I have asked many questions in this column and yet provide few answers. The context of each person’s experience will impact how we relate and communicate with them. Perhaps one reality of COVID is how it illuminates the dark corners of the unknown, the place where all of us are existing while COVID rules the world. The threat is real for all of us. With COVID none of us are onlookers, we are part of the whole, the collective. Yet with our cancer patients we are onlookers. Perhaps the uncertainty we are all feeling with COVID can help us better understand the ambiguous loss patients with cancer confront with their diagnosis and treatment.
COVID and cancer are both threats to our physical body. Our natural instinct is to protect our bodies. Over my years of caring for oncology patients there is one group in particular that I have an internal struggle to understand. They are the patients who forego traditional treatment and instead are either lost to follow up or who reject traditional therapy in favor of alternative therapies. Yet when those therapies fail, as we know they will, these patients return for conventional treatment and often with disease that has spread beyond what it would have otherwise. When I encounter them now facing advanced cancer and complex symptoms, I find my internal voice saying over and again, “Why didn’t you pursue treatment?” The answer is complicated and often does not make sense to others. Yet it does to the patient. There is no point in asking the question out loud. Done is done. But I feel inclined to draw on this COVID experience to reference in my practice with patients like this.
In an effort to protect themselves from the harsh reality of a cancer diagnosis, some will twist reality to match their internal narrative. They become convinced that their cancer is different, or that they themselves are different and so cannot tolerate the usual treatment. Yet in so doing, they set themselves up for failure. The micro focus that leads to the decision to disregard conventional treatment disregards the bigger picture. I believe it is a similar mechanism that drives some to reject the science of COVID, to ignore the warnings and to choose to battle the smallest of details — wearing a mask, for example.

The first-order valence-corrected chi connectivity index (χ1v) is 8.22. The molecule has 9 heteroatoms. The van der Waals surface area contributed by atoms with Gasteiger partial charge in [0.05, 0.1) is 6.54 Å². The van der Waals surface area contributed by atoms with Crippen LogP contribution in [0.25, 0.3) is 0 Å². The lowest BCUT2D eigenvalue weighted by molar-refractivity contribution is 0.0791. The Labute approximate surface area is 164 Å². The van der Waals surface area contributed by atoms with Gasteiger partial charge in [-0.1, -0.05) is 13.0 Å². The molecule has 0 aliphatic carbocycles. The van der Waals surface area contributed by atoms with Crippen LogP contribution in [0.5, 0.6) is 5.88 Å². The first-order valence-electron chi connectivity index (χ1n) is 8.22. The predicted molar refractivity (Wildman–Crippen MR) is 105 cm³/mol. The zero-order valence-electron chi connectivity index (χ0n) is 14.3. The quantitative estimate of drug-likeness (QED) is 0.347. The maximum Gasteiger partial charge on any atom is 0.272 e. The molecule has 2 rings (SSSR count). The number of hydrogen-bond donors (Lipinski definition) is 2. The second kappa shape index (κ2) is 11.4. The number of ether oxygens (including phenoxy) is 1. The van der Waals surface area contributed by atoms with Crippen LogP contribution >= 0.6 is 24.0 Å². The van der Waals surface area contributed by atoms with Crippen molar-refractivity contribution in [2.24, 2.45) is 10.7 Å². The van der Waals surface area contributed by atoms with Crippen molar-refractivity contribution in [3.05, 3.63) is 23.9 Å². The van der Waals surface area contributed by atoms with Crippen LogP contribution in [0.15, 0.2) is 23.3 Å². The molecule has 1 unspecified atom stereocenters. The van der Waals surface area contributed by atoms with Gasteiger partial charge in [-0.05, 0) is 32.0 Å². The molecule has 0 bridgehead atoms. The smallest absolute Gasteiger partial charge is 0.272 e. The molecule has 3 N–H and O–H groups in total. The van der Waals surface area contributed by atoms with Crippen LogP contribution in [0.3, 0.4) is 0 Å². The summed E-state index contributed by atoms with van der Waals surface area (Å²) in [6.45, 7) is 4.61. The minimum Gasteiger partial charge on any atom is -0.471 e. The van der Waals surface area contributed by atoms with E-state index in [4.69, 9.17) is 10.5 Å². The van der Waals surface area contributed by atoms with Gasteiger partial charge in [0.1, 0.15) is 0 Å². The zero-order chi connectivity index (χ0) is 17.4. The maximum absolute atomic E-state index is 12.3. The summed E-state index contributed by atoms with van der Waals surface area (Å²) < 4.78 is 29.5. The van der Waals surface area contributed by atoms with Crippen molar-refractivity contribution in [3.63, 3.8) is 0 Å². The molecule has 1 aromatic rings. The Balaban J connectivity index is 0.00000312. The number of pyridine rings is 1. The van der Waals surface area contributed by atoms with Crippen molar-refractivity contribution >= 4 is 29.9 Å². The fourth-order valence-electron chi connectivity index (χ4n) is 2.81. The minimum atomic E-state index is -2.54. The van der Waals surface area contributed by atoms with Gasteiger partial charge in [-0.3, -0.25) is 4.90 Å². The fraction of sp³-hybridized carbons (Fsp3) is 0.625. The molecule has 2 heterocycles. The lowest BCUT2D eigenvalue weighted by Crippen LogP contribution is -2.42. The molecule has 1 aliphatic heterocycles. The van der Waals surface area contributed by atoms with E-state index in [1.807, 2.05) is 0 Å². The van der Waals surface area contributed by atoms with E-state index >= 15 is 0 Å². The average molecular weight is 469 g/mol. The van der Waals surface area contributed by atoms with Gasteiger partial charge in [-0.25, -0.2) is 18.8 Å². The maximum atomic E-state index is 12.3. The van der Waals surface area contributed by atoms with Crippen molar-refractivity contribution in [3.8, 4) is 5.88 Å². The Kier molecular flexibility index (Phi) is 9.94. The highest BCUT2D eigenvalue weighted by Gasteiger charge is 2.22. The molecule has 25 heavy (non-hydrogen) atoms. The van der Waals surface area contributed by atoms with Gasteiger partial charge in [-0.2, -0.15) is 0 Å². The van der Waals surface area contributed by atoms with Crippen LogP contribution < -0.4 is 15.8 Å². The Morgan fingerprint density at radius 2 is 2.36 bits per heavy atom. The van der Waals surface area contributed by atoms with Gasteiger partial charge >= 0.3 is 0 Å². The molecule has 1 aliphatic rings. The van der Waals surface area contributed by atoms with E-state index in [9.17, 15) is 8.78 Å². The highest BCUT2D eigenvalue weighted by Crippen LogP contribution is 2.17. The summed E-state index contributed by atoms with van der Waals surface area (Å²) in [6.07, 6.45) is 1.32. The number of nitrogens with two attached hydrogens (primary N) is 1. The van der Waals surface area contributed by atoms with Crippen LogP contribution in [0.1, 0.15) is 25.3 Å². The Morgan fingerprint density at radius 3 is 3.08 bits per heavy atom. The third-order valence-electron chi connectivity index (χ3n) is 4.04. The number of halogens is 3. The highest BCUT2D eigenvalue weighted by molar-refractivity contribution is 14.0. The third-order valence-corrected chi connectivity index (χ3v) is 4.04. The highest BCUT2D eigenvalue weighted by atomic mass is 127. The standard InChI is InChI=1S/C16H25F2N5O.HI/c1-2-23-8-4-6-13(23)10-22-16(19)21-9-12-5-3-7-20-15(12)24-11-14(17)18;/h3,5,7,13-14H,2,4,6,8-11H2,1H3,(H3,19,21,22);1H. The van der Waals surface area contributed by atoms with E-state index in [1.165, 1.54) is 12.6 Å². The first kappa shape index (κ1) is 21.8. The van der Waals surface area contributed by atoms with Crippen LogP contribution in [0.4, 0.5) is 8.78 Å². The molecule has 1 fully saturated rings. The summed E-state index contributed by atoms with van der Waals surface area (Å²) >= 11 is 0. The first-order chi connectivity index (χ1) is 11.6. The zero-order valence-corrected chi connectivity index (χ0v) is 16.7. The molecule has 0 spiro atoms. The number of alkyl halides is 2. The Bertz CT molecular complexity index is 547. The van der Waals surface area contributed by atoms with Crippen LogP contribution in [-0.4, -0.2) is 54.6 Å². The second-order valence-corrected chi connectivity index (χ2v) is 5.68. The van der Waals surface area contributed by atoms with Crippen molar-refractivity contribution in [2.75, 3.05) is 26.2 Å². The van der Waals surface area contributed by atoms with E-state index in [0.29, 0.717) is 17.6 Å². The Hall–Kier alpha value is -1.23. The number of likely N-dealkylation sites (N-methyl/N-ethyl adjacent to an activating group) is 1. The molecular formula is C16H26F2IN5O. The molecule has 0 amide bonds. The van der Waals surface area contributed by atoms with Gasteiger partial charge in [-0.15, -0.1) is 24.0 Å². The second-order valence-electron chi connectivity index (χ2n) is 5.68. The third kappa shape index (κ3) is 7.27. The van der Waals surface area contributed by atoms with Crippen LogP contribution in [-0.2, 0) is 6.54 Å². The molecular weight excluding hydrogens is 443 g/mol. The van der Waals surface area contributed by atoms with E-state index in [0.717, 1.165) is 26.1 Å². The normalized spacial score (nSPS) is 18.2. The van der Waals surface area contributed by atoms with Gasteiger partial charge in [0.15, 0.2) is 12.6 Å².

Ambiguous loss is loss without resolution. Right now, COVID does not have a predictable resolution. Cancer, regardless of prognosis, has an unpredictable nature as well. Communication challenges are inherent in this ambiguity. How we approach that challenge is connected not to resolution but to understanding how complex a person’s reaction to cancer may be. There is a paradox to it. The harder we try to flash the mirror of reality, the more they may withdraw. There is little point in arguing. Rather, we can offer support without judgment. We can encourage soothing behaviors such as meditation, music, prayer. We do not have to correct misconceptions. We do need to be honest, but we can also answer the questions at hand and stop at the wall that was erected. It is not easy to be an onlooker when what we want to do is illuminate and educate. It is its own challenge. But sometimes communication requires no words.
1. Boss P. Ambiguous Loss: Learning to Live With Unresolved Grief. Harvard University Press; 2000.
2. Ambiguous Loss. Pioneered by Pauline Boss, Ph.D. Accessed August 26, 2020. https://www.ambiguousloss.com
This article originally appeared on Oncology Nurse Advisor